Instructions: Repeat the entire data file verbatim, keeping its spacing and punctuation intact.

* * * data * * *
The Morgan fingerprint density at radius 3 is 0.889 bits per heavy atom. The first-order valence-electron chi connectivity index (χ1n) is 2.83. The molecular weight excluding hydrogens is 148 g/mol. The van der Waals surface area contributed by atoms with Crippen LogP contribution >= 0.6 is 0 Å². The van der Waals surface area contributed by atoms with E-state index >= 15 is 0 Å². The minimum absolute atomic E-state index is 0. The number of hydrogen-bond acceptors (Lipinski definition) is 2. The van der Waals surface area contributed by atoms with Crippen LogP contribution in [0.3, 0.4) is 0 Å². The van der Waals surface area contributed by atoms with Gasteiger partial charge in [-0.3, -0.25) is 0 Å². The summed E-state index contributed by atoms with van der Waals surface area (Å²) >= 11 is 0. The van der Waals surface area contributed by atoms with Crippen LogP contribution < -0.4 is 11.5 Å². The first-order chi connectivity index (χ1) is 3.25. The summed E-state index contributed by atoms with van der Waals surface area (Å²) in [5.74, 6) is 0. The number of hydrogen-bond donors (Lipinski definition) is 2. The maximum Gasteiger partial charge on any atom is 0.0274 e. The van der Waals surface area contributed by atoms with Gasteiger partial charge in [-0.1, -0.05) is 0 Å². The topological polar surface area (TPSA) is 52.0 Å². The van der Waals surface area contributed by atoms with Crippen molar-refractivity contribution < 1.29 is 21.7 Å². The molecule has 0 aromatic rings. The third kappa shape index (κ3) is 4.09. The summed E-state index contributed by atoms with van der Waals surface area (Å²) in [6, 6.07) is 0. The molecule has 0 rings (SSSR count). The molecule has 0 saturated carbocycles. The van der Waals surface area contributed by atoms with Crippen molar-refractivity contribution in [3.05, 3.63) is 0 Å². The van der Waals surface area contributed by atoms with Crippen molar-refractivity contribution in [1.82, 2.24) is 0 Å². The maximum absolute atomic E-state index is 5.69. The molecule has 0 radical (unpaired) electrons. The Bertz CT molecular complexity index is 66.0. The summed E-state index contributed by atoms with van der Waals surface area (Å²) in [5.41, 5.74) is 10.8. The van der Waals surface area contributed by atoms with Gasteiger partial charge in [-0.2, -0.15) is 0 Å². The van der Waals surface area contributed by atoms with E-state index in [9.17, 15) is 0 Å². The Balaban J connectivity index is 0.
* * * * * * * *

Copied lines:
The Morgan fingerprint density at radius 3 is 0.889 bits per heavy atom. The first-order valence-electron chi connectivity index (χ1n) is 2.83. The molecular weight excluding hydrogens is 148 g/mol. The van der Waals surface area contributed by atoms with Crippen LogP contribution >= 0.6 is 0 Å². The van der Waals surface area contributed by atoms with E-state index >= 15 is 0 Å². The minimum absolute atomic E-state index is 0. The number of hydrogen-bond acceptors (Lipinski definition) is 2. The van der Waals surface area contributed by atoms with Crippen LogP contribution in [0.3, 0.4) is 0 Å². The van der Waals surface area contributed by atoms with Gasteiger partial charge in [-0.3, -0.25) is 0 Å². The summed E-state index contributed by atoms with van der Waals surface area (Å²) >= 11 is 0. The van der Waals surface area contributed by atoms with Crippen LogP contribution < -0.4 is 11.5 Å². The first-order chi connectivity index (χ1) is 3.25. The summed E-state index contributed by atoms with van der Waals surface area (Å²) in [5.74, 6) is 0. The number of hydrogen-bond donors (Lipinski definition) is 2. The maximum Gasteiger partial charge on any atom is 0.0274 e. The van der Waals surface area contributed by atoms with Gasteiger partial charge in [-0.1, -0.05) is 0 Å². The topological polar surface area (TPSA) is 52.0 Å². The van der Waals surface area contributed by atoms with Crippen molar-refractivity contribution < 1.29 is 21.7 Å². The molecule has 0 aromatic rings. The third kappa shape index (κ3) is 4.09. The summed E-state index contributed by atoms with van der Waals surface area (Å²) in [6, 6.07) is 0. The molecule has 0 rings (SSSR count). The molecule has 0 saturated carbocycles. The van der Waals surface area contributed by atoms with Crippen molar-refractivity contribution in [3.05, 3.63) is 0 Å². The van der Waals surface area contributed by atoms with Crippen molar-refractivity contribution in [1.82, 2.24) is 0 Å². The maximum absolute atomic E-state index is 5.69. The molecule has 0 radical (unpaired) electrons. The Bertz CT molecular complexity index is 66.0. The summed E-state index contributed by atoms with van der Waals surface area (Å²) in [5.41, 5.74) is 10.8. The van der Waals surface area contributed by atoms with Gasteiger partial charge in [-0.2, -0.15) is 0 Å². The van der Waals surface area contributed by atoms with E-state index in [9.17, 15) is 0 Å². The Balaban J connectivity index is 0.